Thursday, 6 March 2008

New Labour and the Proms

How reassuring that Margaret Hodges, so-called Minister of Culture, has come in for a huge amount of criticism following her attack on the Proms. There's a particular good letter from the cellist Steven Isserlis in The Guardian today, which about sums it up:

Amongst other things, Hodges said: “All too often our sectors are not at their best when embodying common belongings themselves. The audiences for many of our greatest cultural events - I’m thinking in particular of the Proms - is still a long way from demonstrating that people from different backgrounds feel at ease with this.”

Now, I think the Proms as a whole is a fantastic festival. As regards the Last Night, well, it's a bit of fun and (in my nostalgic old age) I don't object to Patriotism as much as I used to, as long as it doesn't slide into crude Nationalism.

But the idea that Art might be there just to be enjoyed "as a bit of fun" is anathema to New Labour. Art is there to promote New Labour thinking - a certain kind of British integration posited on authoritarian inclusiveness.

This, to my mind, demonstrates a typical New Labour attitude towards culture. Culture, for this government, is there for the following reasons:

1. to stop people stealing cars

2. to stop poor white people stealing cars

3. to stop poor minority ethnic people stealing cars.

Government policies on the Arts are all founded on these three central tenets. Music exists in order to stop people stealing cars. Literature exists to express the consequences of stealing cars. Plays should all feature someone stealing a car and facing the consequences. If said plays can also feature the consequences of gun crime and knife crime, all the better.

This is the utilitarian, gradgrindist world of New Labour Arts Strategy: the Arts are there to make people more amenable New Labour subjects, who will not steal cars, fire guns or stab people. More or less every single Arts and Culture-funding body in the country now has a form which you have to fill in to show how your music / literature / stage play will help poor, misguided people from doing wrong.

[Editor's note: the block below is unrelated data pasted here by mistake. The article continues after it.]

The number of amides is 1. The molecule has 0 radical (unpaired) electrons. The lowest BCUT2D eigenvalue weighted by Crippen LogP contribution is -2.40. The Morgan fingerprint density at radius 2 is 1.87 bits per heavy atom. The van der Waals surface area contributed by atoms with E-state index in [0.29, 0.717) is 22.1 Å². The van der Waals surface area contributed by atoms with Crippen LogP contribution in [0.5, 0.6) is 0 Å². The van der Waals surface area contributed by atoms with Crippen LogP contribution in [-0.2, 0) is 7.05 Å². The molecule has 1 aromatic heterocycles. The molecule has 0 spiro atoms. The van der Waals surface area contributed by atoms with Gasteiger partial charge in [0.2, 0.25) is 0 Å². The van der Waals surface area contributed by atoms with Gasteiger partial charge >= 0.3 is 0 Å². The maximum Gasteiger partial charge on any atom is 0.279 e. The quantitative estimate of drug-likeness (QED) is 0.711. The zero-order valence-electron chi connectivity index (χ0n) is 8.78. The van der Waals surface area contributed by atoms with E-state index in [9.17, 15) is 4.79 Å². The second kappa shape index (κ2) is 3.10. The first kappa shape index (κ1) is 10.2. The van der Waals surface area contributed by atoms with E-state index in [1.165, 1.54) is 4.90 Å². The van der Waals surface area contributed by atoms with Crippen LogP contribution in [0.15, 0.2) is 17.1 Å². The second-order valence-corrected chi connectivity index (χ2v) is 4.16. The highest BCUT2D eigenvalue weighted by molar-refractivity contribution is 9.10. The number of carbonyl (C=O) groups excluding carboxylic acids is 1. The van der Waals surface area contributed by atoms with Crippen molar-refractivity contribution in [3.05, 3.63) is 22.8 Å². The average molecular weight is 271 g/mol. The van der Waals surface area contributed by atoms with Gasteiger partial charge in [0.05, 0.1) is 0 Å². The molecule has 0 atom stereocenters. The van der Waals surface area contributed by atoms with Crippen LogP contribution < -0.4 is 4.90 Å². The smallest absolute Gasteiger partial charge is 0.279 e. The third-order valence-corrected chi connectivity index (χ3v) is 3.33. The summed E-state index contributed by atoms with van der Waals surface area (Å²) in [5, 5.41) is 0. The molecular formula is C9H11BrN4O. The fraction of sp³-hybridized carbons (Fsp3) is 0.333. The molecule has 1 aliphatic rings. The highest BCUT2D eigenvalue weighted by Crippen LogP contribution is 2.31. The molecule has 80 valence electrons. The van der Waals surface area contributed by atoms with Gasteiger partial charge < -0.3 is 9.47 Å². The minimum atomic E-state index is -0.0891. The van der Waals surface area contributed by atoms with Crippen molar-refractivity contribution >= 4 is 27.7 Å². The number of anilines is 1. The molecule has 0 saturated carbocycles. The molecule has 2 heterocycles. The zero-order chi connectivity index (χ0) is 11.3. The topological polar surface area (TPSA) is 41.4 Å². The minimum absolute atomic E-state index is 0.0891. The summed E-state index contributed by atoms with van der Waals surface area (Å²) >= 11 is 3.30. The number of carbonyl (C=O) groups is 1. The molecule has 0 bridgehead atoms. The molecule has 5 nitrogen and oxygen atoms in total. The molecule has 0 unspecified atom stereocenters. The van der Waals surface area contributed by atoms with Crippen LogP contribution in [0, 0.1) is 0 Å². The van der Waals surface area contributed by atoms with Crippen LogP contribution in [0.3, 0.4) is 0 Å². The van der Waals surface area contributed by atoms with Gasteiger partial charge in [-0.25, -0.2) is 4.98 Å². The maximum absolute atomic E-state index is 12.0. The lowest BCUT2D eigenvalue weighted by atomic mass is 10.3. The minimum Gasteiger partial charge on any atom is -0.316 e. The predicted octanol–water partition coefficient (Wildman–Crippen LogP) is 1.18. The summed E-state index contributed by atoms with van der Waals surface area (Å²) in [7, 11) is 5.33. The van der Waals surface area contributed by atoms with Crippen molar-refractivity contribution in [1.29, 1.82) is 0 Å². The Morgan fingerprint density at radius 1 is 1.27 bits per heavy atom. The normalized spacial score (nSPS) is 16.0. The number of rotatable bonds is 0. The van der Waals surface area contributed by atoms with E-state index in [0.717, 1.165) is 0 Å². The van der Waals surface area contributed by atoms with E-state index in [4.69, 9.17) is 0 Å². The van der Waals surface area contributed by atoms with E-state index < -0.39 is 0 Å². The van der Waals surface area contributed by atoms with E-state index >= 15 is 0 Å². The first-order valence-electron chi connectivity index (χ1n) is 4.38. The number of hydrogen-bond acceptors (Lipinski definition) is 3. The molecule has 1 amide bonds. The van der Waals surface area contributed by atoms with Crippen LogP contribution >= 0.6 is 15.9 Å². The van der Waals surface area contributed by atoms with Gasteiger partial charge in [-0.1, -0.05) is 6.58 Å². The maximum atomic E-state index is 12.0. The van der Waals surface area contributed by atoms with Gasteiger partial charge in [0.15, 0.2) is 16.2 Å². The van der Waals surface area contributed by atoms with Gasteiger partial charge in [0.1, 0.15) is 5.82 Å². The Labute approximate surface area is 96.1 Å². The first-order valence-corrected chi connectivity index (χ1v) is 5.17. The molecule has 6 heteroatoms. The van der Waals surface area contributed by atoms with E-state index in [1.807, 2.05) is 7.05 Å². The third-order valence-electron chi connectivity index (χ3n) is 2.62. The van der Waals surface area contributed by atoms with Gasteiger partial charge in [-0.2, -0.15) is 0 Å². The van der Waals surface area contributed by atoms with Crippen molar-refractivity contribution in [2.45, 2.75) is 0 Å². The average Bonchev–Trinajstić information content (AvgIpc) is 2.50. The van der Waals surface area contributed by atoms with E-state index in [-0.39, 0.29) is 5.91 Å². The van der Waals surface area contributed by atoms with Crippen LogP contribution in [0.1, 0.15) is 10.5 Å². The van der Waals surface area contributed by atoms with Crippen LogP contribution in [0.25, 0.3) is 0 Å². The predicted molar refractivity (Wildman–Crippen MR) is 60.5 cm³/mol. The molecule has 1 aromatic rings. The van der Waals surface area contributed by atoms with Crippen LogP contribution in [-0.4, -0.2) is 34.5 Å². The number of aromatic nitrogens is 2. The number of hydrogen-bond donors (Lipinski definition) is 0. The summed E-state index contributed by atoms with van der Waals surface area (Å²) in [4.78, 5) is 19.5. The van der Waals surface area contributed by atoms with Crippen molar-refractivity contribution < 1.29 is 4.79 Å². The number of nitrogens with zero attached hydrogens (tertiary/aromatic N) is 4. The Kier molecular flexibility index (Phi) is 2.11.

This is about as far from an Aestheticist or "Arts for Art's Sake" attitude as it is possible to get. It's also a long way from what the Arts are really about. Gosh, imagine telling all this to Richard Wagner - "Yes, Herr Wagner, 'The Ring of the Nibelung' is all very well, but at times it seems to promote knife crime (when Siegfried stabs Fafner), teenage rebellion (in Brunnhilde's misguided attitude towards her father, and Siegfried's attitude to Mime), and even stealing (in Siegfried's appropriation of the ring). Can't you write something, well, a bit more socially responsible next time? Otherwise, Herr Wagner, you're going to have your Arts Council funding cut, and be given an ASBO."

Real art, real culture can be violent, anti-social, apocalyptic, dangerous, subversive. Real art and culture might, in some contexts, promote the stealing of cars rather than the other way around. Real art and culture doesn't obey the programme of any ruling class - be that ruling class bourgeois, Conservative, New Labour, Communistic or Fascist. No signed-up, single-minded, hood-winked flunky of any political party will ever be able to accept this. Real art is anarchistic in the widest possible sense - it escapes being pinned down to one meaning, one role, one policy, and flies dangerously free of fixed political agendas - even those of the creator him or herself.

To retutn to the Last Night of the Proms and one of its famous moments, what ignorant New Labour flunkies don't and can't understand is that Elgar's famous Pomp and Circumstance March no.1 isn't just jingoistic tub-thumping - it's also other things as well. It's also aspiration towards a utopian vision of England that's never been realised; it's also a pastoral and nostalgic memory of an England that never was in the first piece; and, as many people have recognised, the dying fall at the end of the famous march rather subverts the jubilation of the words which have been imposed upon the music.

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